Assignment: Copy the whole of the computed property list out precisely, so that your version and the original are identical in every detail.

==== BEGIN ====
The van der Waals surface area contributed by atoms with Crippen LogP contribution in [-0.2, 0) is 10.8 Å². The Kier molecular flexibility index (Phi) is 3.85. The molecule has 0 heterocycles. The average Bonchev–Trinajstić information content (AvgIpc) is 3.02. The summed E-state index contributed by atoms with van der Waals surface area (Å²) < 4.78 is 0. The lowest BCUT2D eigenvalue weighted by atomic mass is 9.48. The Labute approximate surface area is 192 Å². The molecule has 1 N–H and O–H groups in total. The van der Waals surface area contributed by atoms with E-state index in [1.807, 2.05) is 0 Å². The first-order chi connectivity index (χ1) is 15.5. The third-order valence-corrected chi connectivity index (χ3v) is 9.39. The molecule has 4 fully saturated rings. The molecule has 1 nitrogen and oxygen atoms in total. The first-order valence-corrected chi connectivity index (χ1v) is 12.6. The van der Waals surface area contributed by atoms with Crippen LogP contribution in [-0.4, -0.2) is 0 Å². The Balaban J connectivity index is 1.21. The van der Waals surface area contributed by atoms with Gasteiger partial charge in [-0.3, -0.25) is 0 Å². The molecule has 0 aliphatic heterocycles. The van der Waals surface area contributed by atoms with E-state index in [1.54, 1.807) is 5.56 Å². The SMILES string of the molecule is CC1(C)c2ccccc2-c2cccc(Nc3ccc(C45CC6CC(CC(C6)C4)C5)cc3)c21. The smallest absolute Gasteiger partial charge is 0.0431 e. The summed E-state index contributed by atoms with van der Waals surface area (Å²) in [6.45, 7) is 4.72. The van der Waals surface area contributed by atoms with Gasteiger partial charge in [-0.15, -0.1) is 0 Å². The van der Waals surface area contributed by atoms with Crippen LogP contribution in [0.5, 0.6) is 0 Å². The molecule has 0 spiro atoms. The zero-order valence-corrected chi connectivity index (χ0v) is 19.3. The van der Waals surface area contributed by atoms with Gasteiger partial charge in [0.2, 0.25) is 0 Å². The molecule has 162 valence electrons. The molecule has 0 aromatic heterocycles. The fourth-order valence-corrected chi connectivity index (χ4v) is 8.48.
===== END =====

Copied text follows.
The van der Waals surface area contributed by atoms with Crippen LogP contribution in [-0.2, 0) is 10.8 Å². The Kier molecular flexibility index (Phi) is 3.85. The molecule has 0 heterocycles. The average Bonchev–Trinajstić information content (AvgIpc) is 3.02. The summed E-state index contributed by atoms with van der Waals surface area (Å²) < 4.78 is 0. The lowest BCUT2D eigenvalue weighted by atomic mass is 9.48. The Labute approximate surface area is 192 Å². The molecule has 1 N–H and O–H groups in total. The van der Waals surface area contributed by atoms with E-state index in [1.807, 2.05) is 0 Å². The first-order chi connectivity index (χ1) is 15.5. The third-order valence-corrected chi connectivity index (χ3v) is 9.39. The molecule has 4 fully saturated rings. The molecule has 1 nitrogen and oxygen atoms in total. The first-order valence-corrected chi connectivity index (χ1v) is 12.6. The van der Waals surface area contributed by atoms with Crippen LogP contribution in [-0.4, -0.2) is 0 Å². The Balaban J connectivity index is 1.21. The van der Waals surface area contributed by atoms with Gasteiger partial charge in [-0.3, -0.25) is 0 Å². The molecule has 0 aliphatic heterocycles. The van der Waals surface area contributed by atoms with E-state index in [1.54, 1.807) is 5.56 Å². The SMILES string of the molecule is CC1(C)c2ccccc2-c2cccc(Nc3ccc(C45CC6CC(CC(C6)C4)C5)cc3)c21. The smallest absolute Gasteiger partial charge is 0.0431 e. The summed E-state index contributed by atoms with van der Waals surface area (Å²) in [6.45, 7) is 4.72. The van der Waals surface area contributed by atoms with Gasteiger partial charge in [-0.15, -0.1) is 0 Å². The van der Waals surface area contributed by atoms with Crippen LogP contribution in [0.5, 0.6) is 0 Å². The molecule has 0 spiro atoms. The zero-order valence-corrected chi connectivity index (χ0v) is 19.3. The van der Waals surface area contributed by atoms with Gasteiger partial charge in [0.2, 0.25) is 0 Å². The molecule has 162 valence electrons. The molecule has 0 aromatic heterocycles. The fourth-order valence-corrected chi connectivity index (χ4v) is 8.48.